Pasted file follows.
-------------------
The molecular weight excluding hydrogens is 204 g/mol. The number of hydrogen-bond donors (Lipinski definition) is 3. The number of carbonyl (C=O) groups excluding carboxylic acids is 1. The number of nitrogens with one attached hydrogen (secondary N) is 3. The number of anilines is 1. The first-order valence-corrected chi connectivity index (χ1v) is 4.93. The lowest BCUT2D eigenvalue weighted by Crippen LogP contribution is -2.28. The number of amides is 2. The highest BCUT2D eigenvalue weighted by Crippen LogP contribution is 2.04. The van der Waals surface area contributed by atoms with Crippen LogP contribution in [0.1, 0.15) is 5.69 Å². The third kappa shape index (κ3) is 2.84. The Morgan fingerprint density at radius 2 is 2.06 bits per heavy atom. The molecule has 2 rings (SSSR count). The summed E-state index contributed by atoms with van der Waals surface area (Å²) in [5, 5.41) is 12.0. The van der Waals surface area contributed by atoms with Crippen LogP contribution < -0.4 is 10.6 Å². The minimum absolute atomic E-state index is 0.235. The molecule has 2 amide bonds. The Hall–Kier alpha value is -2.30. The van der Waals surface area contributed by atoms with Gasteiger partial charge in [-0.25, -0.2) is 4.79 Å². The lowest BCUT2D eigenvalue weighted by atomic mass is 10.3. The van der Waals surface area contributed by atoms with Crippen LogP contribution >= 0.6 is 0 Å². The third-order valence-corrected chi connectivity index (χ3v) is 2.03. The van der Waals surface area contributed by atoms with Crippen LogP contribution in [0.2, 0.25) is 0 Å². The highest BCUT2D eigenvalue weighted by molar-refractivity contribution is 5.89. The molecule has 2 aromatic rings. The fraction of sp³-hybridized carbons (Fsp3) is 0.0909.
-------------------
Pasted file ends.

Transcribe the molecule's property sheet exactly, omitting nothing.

The molecular weight excluding hydrogens is 204 g/mol. The number of hydrogen-bond donors (Lipinski definition) is 3. The number of carbonyl (C=O) groups excluding carboxylic acids is 1. The number of nitrogens with one attached hydrogen (secondary N) is 3. The number of anilines is 1. The first-order valence-corrected chi connectivity index (χ1v) is 4.93. The lowest BCUT2D eigenvalue weighted by Crippen LogP contribution is -2.28. The number of amides is 2. The highest BCUT2D eigenvalue weighted by Crippen LogP contribution is 2.04. The van der Waals surface area contributed by atoms with Crippen LogP contribution in [0.1, 0.15) is 5.69 Å². The third kappa shape index (κ3) is 2.84. The Morgan fingerprint density at radius 2 is 2.06 bits per heavy atom. The molecule has 2 rings (SSSR count). The summed E-state index contributed by atoms with van der Waals surface area (Å²) in [5, 5.41) is 12.0. The van der Waals surface area contributed by atoms with Crippen LogP contribution < -0.4 is 10.6 Å². The minimum absolute atomic E-state index is 0.235. The molecule has 2 amide bonds. The Hall–Kier alpha value is -2.30. The van der Waals surface area contributed by atoms with Gasteiger partial charge in [-0.25, -0.2) is 4.79 Å². The lowest BCUT2D eigenvalue weighted by atomic mass is 10.3. The van der Waals surface area contributed by atoms with Crippen LogP contribution >= 0.6 is 0 Å². The third-order valence-corrected chi connectivity index (χ3v) is 2.03. The van der Waals surface area contributed by atoms with Crippen LogP contribution in [0.2, 0.25) is 0 Å². The highest BCUT2D eigenvalue weighted by molar-refractivity contribution is 5.89. The molecule has 2 aromatic rings. The fraction of sp³-hybridized carbons (Fsp3) is 0.0909.